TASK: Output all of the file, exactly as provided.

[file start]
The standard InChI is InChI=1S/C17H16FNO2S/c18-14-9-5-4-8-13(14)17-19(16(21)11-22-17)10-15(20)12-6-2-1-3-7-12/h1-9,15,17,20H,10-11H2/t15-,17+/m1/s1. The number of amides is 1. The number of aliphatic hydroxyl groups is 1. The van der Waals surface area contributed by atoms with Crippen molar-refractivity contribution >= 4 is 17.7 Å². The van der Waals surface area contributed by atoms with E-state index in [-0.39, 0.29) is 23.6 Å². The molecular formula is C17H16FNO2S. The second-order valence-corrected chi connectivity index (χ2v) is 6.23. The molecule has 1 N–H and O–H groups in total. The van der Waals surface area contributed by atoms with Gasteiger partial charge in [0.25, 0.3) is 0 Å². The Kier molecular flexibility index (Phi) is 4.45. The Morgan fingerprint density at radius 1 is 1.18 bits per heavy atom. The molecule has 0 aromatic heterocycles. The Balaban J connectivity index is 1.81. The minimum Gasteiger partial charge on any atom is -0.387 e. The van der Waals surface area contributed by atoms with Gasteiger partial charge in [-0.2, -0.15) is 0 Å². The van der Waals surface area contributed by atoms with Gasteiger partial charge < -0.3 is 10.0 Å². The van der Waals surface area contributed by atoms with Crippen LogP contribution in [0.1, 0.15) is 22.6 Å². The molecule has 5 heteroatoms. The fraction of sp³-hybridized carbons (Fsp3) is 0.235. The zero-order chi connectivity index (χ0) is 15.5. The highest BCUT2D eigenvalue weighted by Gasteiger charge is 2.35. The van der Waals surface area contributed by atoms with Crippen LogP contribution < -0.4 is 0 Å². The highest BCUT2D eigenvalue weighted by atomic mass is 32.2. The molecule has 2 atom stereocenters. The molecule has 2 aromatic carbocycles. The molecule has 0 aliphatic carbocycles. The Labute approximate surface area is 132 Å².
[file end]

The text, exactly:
The standard InChI is InChI=1S/C17H16FNO2S/c18-14-9-5-4-8-13(14)17-19(16(21)11-22-17)10-15(20)12-6-2-1-3-7-12/h1-9,15,17,20H,10-11H2/t15-,17+/m1/s1. The number of amides is 1. The number of aliphatic hydroxyl groups is 1. The van der Waals surface area contributed by atoms with Crippen molar-refractivity contribution >= 4 is 17.7 Å². The van der Waals surface area contributed by atoms with E-state index in [-0.39, 0.29) is 23.6 Å². The molecular formula is C17H16FNO2S. The second-order valence-corrected chi connectivity index (χ2v) is 6.23. The molecule has 1 N–H and O–H groups in total. The van der Waals surface area contributed by atoms with Gasteiger partial charge in [0.25, 0.3) is 0 Å². The Kier molecular flexibility index (Phi) is 4.45. The Morgan fingerprint density at radius 1 is 1.18 bits per heavy atom. The molecule has 0 aromatic heterocycles. The Balaban J connectivity index is 1.81. The minimum Gasteiger partial charge on any atom is -0.387 e. The van der Waals surface area contributed by atoms with Gasteiger partial charge in [-0.2, -0.15) is 0 Å². The van der Waals surface area contributed by atoms with Gasteiger partial charge < -0.3 is 10.0 Å². The van der Waals surface area contributed by atoms with Crippen LogP contribution in [0.1, 0.15) is 22.6 Å². The molecule has 5 heteroatoms. The fraction of sp³-hybridized carbons (Fsp3) is 0.235. The zero-order chi connectivity index (χ0) is 15.5. The highest BCUT2D eigenvalue weighted by Gasteiger charge is 2.35. The van der Waals surface area contributed by atoms with Crippen LogP contribution < -0.4 is 0 Å². The highest BCUT2D eigenvalue weighted by atomic mass is 32.2. The molecule has 2 atom stereocenters. The molecule has 2 aromatic carbocycles. The molecule has 0 aliphatic carbocycles. The Labute approximate surface area is 132 Å².